What’s up with… Cellphones, Verizon, Tejas and BSNL

Dr. Martin Cooper, the inventor of the cell phone, with DynaTAC prototype from 1973 while at e21 Forum in Taipei International Convention Center. Source: Rico Shen, CC BY-SA 3.0 <http://creativecommons.org/licenses/by-sa/3.0/>, via Wikimedia Commons

Dr. Martin Cooper, the inventor of the cell phone, with DynaTAC prototype from 1973 while at e21 Forum in Taipei International Convention Center. Source: Rico Shen, CC BY-SA 3.0 <http://creativecommons.org/licenses/by-sa/3.0/>, via Wikimedia Commons

  • Fifty years ago, Martin Cooper changed our lives
  • Verizon lands a monster federal contract
  • Tejas wins its biggest ever deal

In today’s industry news roundup: Mobile calls are 50 years old today; Verizon’s MCI legacy helps it land a massive federal contract; India’s Tejas Networks gets a lift from major router deal; and more!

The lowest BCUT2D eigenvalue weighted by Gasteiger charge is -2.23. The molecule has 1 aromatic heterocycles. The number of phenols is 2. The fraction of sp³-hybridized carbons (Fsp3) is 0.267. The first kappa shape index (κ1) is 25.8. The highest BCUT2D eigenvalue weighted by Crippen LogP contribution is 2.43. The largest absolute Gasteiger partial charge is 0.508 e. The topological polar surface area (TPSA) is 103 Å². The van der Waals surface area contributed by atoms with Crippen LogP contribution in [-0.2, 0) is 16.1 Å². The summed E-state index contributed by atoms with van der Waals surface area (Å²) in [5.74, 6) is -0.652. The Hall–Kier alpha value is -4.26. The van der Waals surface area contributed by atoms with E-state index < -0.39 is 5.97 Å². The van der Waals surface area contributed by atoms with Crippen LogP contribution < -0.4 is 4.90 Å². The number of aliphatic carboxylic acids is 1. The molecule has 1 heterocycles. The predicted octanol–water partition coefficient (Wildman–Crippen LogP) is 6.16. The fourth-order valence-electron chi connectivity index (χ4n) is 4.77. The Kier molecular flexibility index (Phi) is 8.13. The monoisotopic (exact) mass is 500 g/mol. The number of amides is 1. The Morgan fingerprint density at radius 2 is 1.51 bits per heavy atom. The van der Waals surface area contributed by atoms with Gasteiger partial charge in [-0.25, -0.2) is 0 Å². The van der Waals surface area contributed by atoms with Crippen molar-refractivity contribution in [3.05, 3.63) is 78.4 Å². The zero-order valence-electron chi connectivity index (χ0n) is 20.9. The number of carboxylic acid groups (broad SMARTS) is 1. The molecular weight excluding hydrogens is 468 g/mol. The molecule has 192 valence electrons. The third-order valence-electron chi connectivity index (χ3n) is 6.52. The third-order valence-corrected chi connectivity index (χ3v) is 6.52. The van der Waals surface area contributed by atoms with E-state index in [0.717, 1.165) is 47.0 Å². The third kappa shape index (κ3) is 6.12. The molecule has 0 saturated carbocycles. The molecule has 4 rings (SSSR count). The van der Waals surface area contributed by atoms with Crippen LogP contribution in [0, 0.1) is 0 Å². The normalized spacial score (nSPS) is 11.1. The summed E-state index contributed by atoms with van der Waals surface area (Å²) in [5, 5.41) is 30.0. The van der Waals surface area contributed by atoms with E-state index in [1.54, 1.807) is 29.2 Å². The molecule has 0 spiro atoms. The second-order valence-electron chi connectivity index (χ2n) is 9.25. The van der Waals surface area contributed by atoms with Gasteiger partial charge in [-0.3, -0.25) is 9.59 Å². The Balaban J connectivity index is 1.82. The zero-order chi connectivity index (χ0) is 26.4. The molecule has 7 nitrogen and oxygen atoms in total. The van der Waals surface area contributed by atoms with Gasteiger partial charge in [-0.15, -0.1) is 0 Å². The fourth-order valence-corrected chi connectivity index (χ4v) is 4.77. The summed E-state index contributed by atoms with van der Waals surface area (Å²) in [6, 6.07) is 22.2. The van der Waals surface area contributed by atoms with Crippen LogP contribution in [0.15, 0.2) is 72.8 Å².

Fifty years ago today, Motorola’s Martin Cooper (unfortunately, no relation to Alice) placed the first call from a cellular handheld phone which, as you can see in the image above, could either be used as a communications device or a replacement boot for a plastic robot. The call set in motion an industrial trend that has changed the world but has not, as yet (unfortunately), heralded a retro return to the use of feature phones the size of a small child (oh, how we’d love to see these being used on today’s urban walkways…). So on this grand anniversary, let’s give thanks to Dr Cooper and his endeavours. And for those of you wondering, Cooper ordered extra pepperoni on his thin-based margherita, but he had to ‘collect’ (those were the days)…